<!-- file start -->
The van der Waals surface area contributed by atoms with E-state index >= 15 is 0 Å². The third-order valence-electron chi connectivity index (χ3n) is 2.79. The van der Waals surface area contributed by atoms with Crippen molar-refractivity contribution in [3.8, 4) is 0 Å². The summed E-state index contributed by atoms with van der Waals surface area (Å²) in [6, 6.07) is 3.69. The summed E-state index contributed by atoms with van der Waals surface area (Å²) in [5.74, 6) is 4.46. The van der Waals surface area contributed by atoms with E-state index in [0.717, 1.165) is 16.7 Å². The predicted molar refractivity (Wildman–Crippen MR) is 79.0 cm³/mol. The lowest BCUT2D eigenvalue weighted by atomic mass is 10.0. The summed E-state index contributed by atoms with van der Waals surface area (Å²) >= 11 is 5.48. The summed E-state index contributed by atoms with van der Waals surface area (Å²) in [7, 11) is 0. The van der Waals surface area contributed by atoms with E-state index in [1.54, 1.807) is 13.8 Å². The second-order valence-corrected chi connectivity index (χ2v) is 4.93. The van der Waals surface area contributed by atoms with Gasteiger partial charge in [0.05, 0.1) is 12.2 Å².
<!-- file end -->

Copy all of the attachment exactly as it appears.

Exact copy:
The van der Waals surface area contributed by atoms with E-state index >= 15 is 0 Å². The third-order valence-electron chi connectivity index (χ3n) is 2.79. The van der Waals surface area contributed by atoms with Crippen molar-refractivity contribution in [3.8, 4) is 0 Å². The summed E-state index contributed by atoms with van der Waals surface area (Å²) in [6, 6.07) is 3.69. The summed E-state index contributed by atoms with van der Waals surface area (Å²) in [5.74, 6) is 4.46. The van der Waals surface area contributed by atoms with E-state index in [0.717, 1.165) is 16.7 Å². The predicted molar refractivity (Wildman–Crippen MR) is 79.0 cm³/mol. The lowest BCUT2D eigenvalue weighted by atomic mass is 10.0. The summed E-state index contributed by atoms with van der Waals surface area (Å²) >= 11 is 5.48. The summed E-state index contributed by atoms with van der Waals surface area (Å²) in [7, 11) is 0. The van der Waals surface area contributed by atoms with E-state index in [1.54, 1.807) is 13.8 Å². The second-order valence-corrected chi connectivity index (χ2v) is 4.93. The van der Waals surface area contributed by atoms with Gasteiger partial charge in [0.05, 0.1) is 12.2 Å².